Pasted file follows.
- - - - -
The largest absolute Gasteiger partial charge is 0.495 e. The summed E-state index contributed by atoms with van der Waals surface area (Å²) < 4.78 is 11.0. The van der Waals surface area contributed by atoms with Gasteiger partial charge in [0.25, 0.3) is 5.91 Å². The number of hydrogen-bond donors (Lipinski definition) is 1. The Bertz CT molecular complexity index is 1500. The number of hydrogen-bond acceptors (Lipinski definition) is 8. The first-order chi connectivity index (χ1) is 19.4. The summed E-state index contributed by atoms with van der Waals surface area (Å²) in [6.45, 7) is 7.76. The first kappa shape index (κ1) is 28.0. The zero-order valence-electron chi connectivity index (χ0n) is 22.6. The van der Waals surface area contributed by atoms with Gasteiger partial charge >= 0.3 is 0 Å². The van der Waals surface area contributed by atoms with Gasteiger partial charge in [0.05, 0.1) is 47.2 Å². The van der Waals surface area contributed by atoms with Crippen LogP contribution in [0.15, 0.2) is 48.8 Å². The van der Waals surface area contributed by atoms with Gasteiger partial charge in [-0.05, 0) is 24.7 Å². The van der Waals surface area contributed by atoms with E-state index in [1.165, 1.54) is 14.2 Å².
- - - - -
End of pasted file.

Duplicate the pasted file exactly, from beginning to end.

The largest absolute Gasteiger partial charge is 0.495 e. The summed E-state index contributed by atoms with van der Waals surface area (Å²) < 4.78 is 11.0. The van der Waals surface area contributed by atoms with Gasteiger partial charge in [0.25, 0.3) is 5.91 Å². The number of hydrogen-bond donors (Lipinski definition) is 1. The Bertz CT molecular complexity index is 1500. The number of hydrogen-bond acceptors (Lipinski definition) is 8. The first-order chi connectivity index (χ1) is 19.4. The summed E-state index contributed by atoms with van der Waals surface area (Å²) in [6.45, 7) is 7.76. The first kappa shape index (κ1) is 28.0. The zero-order valence-electron chi connectivity index (χ0n) is 22.6. The van der Waals surface area contributed by atoms with Gasteiger partial charge >= 0.3 is 0 Å². The van der Waals surface area contributed by atoms with Gasteiger partial charge in [0.05, 0.1) is 47.2 Å². The van der Waals surface area contributed by atoms with Crippen LogP contribution in [0.15, 0.2) is 48.8 Å². The van der Waals surface area contributed by atoms with Gasteiger partial charge in [-0.05, 0) is 24.7 Å². The van der Waals surface area contributed by atoms with E-state index in [1.165, 1.54) is 14.2 Å².